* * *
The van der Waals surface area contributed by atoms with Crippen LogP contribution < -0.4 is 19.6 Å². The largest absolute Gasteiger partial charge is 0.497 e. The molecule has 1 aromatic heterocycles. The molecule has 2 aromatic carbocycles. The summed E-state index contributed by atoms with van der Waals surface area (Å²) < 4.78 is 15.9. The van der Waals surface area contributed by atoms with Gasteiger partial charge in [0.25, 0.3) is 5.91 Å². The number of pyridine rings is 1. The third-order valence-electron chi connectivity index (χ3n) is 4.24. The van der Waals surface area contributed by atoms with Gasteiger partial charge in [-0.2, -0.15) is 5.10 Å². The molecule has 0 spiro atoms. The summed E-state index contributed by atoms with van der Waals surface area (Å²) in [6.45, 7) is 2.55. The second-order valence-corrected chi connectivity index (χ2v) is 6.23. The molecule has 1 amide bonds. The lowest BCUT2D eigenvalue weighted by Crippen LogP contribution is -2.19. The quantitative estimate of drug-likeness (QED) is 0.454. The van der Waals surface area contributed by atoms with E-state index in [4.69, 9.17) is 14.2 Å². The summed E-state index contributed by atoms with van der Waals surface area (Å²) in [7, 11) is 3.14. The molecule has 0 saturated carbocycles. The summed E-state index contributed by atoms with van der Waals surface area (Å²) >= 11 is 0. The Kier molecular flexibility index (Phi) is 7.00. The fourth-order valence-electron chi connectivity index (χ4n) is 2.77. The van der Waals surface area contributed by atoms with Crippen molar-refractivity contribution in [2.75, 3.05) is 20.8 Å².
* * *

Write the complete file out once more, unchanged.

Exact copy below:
The van der Waals surface area contributed by atoms with Crippen LogP contribution < -0.4 is 19.6 Å². The largest absolute Gasteiger partial charge is 0.497 e. The molecule has 1 aromatic heterocycles. The molecule has 2 aromatic carbocycles. The summed E-state index contributed by atoms with van der Waals surface area (Å²) < 4.78 is 15.9. The van der Waals surface area contributed by atoms with Gasteiger partial charge in [0.25, 0.3) is 5.91 Å². The number of pyridine rings is 1. The third-order valence-electron chi connectivity index (χ3n) is 4.24. The van der Waals surface area contributed by atoms with Gasteiger partial charge in [-0.2, -0.15) is 5.10 Å². The molecule has 0 spiro atoms. The summed E-state index contributed by atoms with van der Waals surface area (Å²) in [6.45, 7) is 2.55. The second-order valence-corrected chi connectivity index (χ2v) is 6.23. The molecule has 1 amide bonds. The lowest BCUT2D eigenvalue weighted by Crippen LogP contribution is -2.19. The quantitative estimate of drug-likeness (QED) is 0.454. The van der Waals surface area contributed by atoms with E-state index in [4.69, 9.17) is 14.2 Å². The summed E-state index contributed by atoms with van der Waals surface area (Å²) in [7, 11) is 3.14. The molecule has 0 saturated carbocycles. The summed E-state index contributed by atoms with van der Waals surface area (Å²) >= 11 is 0. The Kier molecular flexibility index (Phi) is 7.00. The fourth-order valence-electron chi connectivity index (χ4n) is 2.77. The van der Waals surface area contributed by atoms with Crippen molar-refractivity contribution in [2.75, 3.05) is 20.8 Å².